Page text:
The Romanian government demonstrated robust anti-trafficking law enforcement efforts. A new criminal code entered into force in February 2014, modifying the penalties prescribed for trafficking. Romania prohibits all forms of both sex and labor trafficking through Article 210, which prescribes penalties of three to 10 years’ imprisonment. These penalties are sufficiently stringent and commensurate with penalties prescribed for other serious crimes, such as rape. The new criminal code provides that a victim’s initial consent does not invalidate an act of trafficking. Romanian authorities investigated 714 trafficking cases in 2013, a decrease from 867 cases in 2012. The government prosecuted 552 defendants in 2013, compared with 667 in 2012 and 480 in 2011. Romanian courts convicted 252 traffickers in 2013, compared with 427 in 2012 and 276 in 2011. The government does not disaggregate law enforcement statistics to demonstrate action against both sex and labor trafficking. The government reported that 59 percent of convicted traffickers were sentenced to some time in prison, receiving terms ranging between six months and 10 to 15 years’ imprisonment; this marked a decline from 2012, when 78 percent of convicted traffickers were sentenced to time in prison. The government provided specialized anti-trafficking training to police officers, prosecutors, and judges. Romanian authorities collaborated on transnational investigations with foreign counterparts, including Austria, Croatia, Cyprus, France, Germany, Ireland, Italy, Poland, and Switzerland. The government did not report any investigations, prosecutions, or convictions of government employees complicit in human trafficking.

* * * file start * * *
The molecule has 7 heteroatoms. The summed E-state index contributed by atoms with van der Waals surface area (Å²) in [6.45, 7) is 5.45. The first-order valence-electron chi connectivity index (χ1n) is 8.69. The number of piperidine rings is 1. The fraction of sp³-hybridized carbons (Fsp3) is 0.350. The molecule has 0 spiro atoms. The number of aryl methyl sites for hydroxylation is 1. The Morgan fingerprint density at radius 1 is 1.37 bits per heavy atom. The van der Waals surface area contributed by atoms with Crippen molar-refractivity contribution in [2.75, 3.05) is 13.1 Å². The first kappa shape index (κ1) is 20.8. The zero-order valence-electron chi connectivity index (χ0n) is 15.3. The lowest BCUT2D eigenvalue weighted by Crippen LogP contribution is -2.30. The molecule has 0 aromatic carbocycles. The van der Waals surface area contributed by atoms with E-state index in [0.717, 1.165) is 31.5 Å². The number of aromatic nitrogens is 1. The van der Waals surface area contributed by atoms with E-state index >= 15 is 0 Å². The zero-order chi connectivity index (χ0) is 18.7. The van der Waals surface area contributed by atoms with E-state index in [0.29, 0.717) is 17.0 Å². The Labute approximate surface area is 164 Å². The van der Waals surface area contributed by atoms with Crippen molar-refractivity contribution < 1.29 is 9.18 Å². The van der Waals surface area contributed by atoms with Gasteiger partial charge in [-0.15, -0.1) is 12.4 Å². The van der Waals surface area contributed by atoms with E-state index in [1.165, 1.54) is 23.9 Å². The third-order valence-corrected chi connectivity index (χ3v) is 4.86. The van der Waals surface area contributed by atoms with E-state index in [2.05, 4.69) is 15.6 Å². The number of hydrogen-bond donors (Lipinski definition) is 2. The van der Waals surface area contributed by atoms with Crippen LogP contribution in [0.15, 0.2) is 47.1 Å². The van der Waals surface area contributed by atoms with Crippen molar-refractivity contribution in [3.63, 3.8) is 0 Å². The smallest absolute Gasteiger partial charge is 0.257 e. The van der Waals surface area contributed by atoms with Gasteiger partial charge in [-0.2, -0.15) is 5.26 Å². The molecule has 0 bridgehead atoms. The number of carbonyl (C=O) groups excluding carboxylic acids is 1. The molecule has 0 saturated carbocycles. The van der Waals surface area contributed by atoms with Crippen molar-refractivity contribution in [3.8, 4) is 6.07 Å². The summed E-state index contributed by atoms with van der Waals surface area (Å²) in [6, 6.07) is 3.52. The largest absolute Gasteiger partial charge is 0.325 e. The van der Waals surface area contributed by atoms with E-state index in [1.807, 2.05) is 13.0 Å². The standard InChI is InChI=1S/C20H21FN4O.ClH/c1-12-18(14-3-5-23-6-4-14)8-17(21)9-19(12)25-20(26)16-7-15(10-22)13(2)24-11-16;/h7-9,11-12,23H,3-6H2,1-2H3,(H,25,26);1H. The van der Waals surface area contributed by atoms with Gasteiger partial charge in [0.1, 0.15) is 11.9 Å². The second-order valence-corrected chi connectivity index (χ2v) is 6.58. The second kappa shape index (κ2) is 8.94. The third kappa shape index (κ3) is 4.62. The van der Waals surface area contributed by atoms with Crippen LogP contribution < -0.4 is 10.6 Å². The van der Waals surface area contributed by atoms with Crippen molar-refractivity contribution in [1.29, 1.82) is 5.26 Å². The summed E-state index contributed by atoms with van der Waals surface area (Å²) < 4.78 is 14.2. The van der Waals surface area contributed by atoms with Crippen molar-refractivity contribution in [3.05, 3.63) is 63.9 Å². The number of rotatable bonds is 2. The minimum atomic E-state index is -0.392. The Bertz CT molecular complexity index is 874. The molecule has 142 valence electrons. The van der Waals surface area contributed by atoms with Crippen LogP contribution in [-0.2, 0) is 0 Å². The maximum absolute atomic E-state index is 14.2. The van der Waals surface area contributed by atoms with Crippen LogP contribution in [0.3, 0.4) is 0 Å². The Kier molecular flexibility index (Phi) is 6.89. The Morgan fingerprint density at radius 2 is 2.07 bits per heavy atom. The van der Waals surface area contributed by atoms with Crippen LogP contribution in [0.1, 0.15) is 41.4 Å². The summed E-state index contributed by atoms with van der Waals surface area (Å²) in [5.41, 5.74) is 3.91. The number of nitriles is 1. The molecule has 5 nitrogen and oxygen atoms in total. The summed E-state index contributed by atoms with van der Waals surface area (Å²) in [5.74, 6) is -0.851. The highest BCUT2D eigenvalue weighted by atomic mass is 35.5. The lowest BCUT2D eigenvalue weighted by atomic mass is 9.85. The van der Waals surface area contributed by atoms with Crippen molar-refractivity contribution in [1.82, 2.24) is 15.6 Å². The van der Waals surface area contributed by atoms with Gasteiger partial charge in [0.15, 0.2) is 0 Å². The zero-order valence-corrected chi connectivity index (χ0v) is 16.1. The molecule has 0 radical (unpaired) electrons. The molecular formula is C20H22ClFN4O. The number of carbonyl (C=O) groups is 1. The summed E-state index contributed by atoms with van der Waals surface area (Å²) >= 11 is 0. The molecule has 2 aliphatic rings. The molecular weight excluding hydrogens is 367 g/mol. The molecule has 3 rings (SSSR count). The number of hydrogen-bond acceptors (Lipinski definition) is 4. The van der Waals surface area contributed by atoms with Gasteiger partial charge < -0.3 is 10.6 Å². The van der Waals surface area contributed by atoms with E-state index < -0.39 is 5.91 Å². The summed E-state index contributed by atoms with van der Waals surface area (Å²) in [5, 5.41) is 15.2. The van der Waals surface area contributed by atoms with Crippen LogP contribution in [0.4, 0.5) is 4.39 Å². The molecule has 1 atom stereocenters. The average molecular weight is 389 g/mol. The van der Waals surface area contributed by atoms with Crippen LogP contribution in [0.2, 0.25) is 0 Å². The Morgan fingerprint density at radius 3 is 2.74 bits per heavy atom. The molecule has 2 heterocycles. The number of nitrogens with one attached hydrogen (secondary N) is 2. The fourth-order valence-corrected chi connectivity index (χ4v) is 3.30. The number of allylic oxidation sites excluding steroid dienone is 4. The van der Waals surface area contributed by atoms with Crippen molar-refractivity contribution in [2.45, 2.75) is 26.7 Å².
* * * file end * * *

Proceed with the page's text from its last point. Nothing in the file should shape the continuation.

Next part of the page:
The Government of Romania demonstrated weak efforts to protect victims, as the number of victims identified far exceeded the services available to assist them. Additionally, the government relied on NGOs to help identify and assist victims, yet did not provide NGOs with any funding for operations. The government reported the identification of 896 victims by public officials and NGOs in 2013, compared with 1,041 victims identified in 2012. Approximately half of the total victims, 450, were sex trafficking victims, whereas 375 victims were subjected to forced labor, including begging and theft. The government continued to operate its national victim identification and referral mechanism, which provided formal procedures for victim referrals between law enforcement and other institutions, though observers noted police in some areas, including Bucharest, were not sufficiently proactive in identifying victims and relied on NGOs to identify victims. As in previous years, only a minority of registered victims benefitted from assistance; in 2013, 291 victims received rehabilitative services from public institutions and NGOs. For the fifth consecutive year, the government failed to provide funding to NGOs offering protection services to trafficking victims, reportedly due to a legal preclusion of direct funding for NGOs. Local governments financed and operated assistance centers, some of which were trafficking-specific. In 2013, these facilities provided services to 228 victims, including housing for 72 victims. Observers reported that lack of freedom of movement was a significant issue in these shelters. Depending on the particular situation, victims received medical assistance, psychological counseling, school reintegration, job training, and legal advice. Observers noted the scarcity of psychologists available for victims. Victims had difficulty qualifying for medical coverage because they were not previously part of the formal labor market, and thus not paying into the state’s social insurance fund. The government did not operate or fund trafficking-specific shelter for adult trafficking victims in Bucharest, the country’s largest city and often first destination for repatriated Romanian victims. The government maintained six transit centers for child victims located near international border crossings, although child victims identified abroad were often repatriated by plane via the airport in Bucharest. The government provided non-specialized care for child victims at emergency reception centers for abused children, which are located in each of the 41 counties and six administrative districts of Bucharest. The government reported funding the transportation costs for 54 of the 121 Romanian victims identified abroad.